For many years, it was assumed that rods and cones are the only photoreceptors capable of detecting light in the mammalian retina. However, research from several laboratories uncovered a third type of photoreceptor cell in the mammalian retina, called intrinsically photosensitive retinal ganglion cells (ipRGCs) that express their own photopigment called melanopsin (Hattar 2002 Science, Berson 2002 Science).
Our main goals are to understand how ipRGCs detect light and send light information to the brain to regulate physiology and behavior. We have shown that ipRGCs target many visual centers in the brain including the circadian pacemaker and the area responsible for pupil constriction, among many others, and are critical for the influence of light on circadian rhythms, sleep, mood and pupil constriction.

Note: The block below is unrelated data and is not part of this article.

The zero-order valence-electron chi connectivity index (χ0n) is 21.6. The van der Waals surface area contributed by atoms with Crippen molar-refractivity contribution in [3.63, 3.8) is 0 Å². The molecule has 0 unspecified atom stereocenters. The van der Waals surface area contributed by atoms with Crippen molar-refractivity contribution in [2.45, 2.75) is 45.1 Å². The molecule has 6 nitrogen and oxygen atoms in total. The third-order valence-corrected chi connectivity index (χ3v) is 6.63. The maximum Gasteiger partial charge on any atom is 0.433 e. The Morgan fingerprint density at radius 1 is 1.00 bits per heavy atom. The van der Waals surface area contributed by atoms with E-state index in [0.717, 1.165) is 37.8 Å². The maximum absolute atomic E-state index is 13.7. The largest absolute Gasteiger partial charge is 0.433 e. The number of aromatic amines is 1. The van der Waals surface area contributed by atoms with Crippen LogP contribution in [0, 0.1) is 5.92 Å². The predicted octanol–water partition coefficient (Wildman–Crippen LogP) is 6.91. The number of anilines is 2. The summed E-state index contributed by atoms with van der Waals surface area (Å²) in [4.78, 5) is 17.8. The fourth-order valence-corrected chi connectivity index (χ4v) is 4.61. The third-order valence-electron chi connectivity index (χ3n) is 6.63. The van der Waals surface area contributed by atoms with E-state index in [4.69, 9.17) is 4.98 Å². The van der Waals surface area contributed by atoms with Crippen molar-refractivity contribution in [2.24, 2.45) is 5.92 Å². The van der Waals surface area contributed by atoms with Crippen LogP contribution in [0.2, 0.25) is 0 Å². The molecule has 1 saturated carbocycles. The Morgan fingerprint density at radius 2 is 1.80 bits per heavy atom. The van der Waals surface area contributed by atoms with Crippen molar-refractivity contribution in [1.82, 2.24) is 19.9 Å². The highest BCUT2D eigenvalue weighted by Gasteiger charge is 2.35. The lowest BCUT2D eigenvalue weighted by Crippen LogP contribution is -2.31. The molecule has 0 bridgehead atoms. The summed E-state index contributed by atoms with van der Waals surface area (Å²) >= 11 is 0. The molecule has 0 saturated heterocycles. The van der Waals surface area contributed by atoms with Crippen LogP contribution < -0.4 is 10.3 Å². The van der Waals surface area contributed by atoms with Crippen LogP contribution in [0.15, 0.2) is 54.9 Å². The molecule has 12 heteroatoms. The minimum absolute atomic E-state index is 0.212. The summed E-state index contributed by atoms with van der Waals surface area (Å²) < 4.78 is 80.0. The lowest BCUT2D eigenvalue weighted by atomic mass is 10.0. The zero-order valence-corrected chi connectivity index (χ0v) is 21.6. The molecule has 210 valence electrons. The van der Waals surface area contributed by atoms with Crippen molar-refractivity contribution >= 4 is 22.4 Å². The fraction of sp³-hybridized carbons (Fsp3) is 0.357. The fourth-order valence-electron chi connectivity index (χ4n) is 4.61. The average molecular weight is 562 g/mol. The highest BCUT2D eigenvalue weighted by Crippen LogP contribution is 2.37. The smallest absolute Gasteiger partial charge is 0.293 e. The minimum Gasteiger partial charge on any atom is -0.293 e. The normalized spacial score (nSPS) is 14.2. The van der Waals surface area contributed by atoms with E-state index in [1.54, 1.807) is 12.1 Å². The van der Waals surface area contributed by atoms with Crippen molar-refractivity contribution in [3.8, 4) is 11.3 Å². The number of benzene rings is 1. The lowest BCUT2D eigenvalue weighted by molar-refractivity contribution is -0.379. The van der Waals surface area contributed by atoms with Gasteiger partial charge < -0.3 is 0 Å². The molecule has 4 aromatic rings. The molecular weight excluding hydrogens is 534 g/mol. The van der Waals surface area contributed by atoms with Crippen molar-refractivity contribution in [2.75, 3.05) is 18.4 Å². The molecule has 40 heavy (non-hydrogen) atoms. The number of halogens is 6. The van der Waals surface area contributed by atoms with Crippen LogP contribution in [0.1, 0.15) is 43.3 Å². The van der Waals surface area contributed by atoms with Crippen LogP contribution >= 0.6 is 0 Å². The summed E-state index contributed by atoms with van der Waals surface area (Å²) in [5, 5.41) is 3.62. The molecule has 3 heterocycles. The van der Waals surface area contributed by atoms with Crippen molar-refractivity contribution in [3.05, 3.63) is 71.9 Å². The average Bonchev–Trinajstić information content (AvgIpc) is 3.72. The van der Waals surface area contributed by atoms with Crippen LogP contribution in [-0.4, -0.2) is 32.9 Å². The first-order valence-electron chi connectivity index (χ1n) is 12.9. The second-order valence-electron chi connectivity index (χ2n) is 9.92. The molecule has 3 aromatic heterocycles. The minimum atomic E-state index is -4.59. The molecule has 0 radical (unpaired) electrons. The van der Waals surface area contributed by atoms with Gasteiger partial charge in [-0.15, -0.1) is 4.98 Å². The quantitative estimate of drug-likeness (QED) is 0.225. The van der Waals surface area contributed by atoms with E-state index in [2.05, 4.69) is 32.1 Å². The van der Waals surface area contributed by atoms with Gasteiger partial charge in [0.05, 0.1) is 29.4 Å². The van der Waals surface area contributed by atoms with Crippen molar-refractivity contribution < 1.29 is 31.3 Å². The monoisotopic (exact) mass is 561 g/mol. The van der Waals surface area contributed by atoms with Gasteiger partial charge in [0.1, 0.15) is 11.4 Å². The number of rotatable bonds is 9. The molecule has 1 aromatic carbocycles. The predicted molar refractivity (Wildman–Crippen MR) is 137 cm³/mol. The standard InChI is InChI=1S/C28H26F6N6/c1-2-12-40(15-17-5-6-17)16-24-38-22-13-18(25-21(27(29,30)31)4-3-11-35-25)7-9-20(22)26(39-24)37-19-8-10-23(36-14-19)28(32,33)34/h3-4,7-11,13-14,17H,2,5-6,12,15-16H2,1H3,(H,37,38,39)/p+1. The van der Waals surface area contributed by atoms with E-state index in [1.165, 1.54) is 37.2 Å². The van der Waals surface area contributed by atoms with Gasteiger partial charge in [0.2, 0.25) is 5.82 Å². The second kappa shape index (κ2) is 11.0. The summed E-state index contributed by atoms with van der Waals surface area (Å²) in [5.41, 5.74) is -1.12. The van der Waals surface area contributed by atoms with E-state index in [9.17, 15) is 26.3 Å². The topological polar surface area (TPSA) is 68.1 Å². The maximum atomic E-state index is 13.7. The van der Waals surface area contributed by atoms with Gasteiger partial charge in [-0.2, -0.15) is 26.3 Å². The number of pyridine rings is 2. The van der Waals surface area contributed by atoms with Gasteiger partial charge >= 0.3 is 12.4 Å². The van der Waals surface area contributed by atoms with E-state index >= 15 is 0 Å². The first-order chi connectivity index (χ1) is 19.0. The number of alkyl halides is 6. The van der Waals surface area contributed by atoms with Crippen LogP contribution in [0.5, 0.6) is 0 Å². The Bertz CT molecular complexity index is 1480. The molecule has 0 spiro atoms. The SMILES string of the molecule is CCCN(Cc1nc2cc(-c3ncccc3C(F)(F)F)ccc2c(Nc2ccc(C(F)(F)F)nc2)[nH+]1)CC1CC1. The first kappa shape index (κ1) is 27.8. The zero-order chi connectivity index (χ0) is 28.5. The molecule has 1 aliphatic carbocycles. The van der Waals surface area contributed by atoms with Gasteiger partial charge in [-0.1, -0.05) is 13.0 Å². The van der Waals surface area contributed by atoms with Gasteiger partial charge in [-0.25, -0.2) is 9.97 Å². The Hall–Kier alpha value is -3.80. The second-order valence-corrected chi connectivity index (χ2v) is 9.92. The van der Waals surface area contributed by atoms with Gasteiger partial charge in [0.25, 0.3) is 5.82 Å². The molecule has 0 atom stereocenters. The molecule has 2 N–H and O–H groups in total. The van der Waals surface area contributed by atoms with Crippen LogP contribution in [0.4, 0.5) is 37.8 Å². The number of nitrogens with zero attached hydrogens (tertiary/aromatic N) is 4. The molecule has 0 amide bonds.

More recently we have found that ipRGCs are more abundant than previously appreciated and that there are at least 5 different subtypes (M1–M5). Some of these subtypes target regions of the brain involved in image formation, which allows mice lacking rod and cone function to have rudimentary pattern vision. More recently, we have found that ipRGCs also mediate the negative effects of light on mood and learning and enhance the ability to detect contrast in an image.
Many questions still remain about the function of these cells and the circuits that are critical for ipRGCs-mediated behaviors. We are continuing to explore them using a variety of techniques including mouse genetics, anatomy, in vivo calcium imaging, viral circuit tracing, and animal behavior.